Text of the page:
The Dulcert Chart 1339
The theme of portolani is enormous and complex. In each of our blogs dedicated to this theme we attempt to provide current scholarly opinions regarding these important and fascinating charts. Part III will follow the development of the charts in the fourteenth century, as they slowly and increasingly began to depict more cartographic information. As stated in Portolan Charts Part I, the earliest known extant chart, the Carte Pisane, dates to the end of the 13th century. The charts continued to be produced until the 18th century. Today we will look at another of the earlier extant charts, the Dulcert Chart by Angelino Dulcert, dated to 1339, one of at least three drawn by him. It is housed in the Bibliothèque nationale de France. Virtually all known extant portolan charts are housed in major museums or libraries, with an unknown but presumably small number in private collections.
To reiterate from our Portolan blogs Parts I and II, portolan charts appear to have been specifically developed by mariners and cartographers working together to create charts for use by navigators at sea. They are hand drawn with ink on vellum manuscripts. Designed to assist mariners in voyaging from place to place in safety, they designated both safe routes and specific dangerous areas to be avoided. Created to be functional, they were practical and initially virtually devoid of inland toponyms.
Coastal toponyms were written on the coastlines of these charts, perpendicular to the coasts. This created striking outlines of the continents and seas themselves. As they evolved, their makers wrote the names of important ports in red, and those of less important ones in black. From the beginning charts had rhumb lines for navigational purposes. Although the earliest known portolans did not feature compass roses, within a few decades portolans came to be characterized by the inclusion of not only rhumb lines but also compass roses, all developed and designed to assist navigators in plotting their courses at sea.
Some details of the Dulcert Chart
The Dulcert Chart is one of the larger 14th century charts. Drawn on two sheets of parchment from which the necks had been removed and the sheets affixed to one another, the rectangular chart measures 30 x 40.2 inches (75 x 102 cm). All keys and legends of the chart are written in Latin and despite its early age it features elements not typically included in contemporaneous charts, extending much farther north, to the Baltic and North Seas. The Red Sea, as was typical for portolans, is drawn in red ink. Other bodies of water include eastern portions of the Atlantic, the Mediterranean Basin and all its seas, and the Black Sea in its entirety.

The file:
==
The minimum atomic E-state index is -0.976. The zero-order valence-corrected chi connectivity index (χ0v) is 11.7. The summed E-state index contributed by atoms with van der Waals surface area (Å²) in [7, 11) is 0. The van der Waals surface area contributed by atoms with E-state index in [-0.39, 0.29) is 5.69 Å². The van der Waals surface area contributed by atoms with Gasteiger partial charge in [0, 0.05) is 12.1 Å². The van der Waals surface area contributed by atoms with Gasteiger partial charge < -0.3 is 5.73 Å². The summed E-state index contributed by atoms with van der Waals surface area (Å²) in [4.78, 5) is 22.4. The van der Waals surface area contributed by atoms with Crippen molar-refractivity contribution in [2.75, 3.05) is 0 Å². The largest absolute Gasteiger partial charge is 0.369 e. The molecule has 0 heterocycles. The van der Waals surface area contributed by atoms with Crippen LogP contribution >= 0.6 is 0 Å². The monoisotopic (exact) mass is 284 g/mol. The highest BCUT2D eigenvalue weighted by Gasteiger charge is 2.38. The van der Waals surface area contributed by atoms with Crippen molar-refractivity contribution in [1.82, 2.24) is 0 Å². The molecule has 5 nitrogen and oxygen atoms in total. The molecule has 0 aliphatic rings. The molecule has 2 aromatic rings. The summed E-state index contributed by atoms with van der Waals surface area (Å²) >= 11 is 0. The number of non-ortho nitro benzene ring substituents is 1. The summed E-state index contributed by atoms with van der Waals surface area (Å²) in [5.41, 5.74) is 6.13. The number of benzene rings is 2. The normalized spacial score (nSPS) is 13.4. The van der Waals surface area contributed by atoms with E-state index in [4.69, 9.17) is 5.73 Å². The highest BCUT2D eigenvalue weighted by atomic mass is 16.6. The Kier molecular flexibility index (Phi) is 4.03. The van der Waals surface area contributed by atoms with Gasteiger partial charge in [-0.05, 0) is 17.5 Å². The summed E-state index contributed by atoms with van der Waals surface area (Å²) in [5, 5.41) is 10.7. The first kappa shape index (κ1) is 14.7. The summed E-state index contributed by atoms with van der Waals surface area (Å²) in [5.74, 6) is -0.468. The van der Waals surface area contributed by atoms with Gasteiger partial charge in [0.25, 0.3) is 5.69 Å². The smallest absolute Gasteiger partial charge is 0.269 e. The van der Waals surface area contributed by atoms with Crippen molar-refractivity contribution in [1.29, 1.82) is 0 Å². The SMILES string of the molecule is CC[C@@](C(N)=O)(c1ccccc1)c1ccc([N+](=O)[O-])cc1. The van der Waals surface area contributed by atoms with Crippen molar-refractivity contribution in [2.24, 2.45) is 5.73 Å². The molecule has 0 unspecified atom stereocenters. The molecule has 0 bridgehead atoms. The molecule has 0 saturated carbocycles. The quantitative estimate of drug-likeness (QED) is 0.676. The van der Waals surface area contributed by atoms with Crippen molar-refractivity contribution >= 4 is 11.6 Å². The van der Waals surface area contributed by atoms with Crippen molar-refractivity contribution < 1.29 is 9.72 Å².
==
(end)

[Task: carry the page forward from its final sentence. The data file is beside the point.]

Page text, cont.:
The chart features heraldic devices, an element that would be seen in portolans with increasing frequency, one which often facilitates dating of a chart according to the devices depicted on it. As empires and potentates changed, so would devices. A device depicted on the map which is in use to this day is that of Macedonia, a double eagle, placed above the city of Skopi (modern day Skopje), above which is written the word ‘Serbia’.
Other salient features distinguish the charts of Dulcert, in particular the inclusion of details more common to geographic maps. In his 1339 chart, as in an earlier chart, Dulcert includes toponyms, and depicts topographic information. Modern day Hungary was of particular interest to him as was the Danube river system, including both the Danube and the Sava. He names the country and eight towns within its borders, the only region in Europe to exhibit such detail in the chart. The chart also contains Lanzarote, an early depiction of one of the Canary Islands, with the heraldic shield of Genoa included.
Miniature vignettes depicting various real and legendary people are featured, including such historic figures as Öz Beg Han, direct descendant of Genghis Khan, and longest ruling Khan of the Golden Horde, the Khan who ruled the western regions dominated by the Horde from 1313 – 1341, alive at the time the map was drawn and known of by the author.
Öz Beg Han
Another historical figure represented on the chart is Mansa Musa, the ruler of Mali in the early 14th century, who was known for both his wealth and his generosity. The figure is similar to one drawn decades later in the Catalan Atlas, which we discussed in an earlier blog.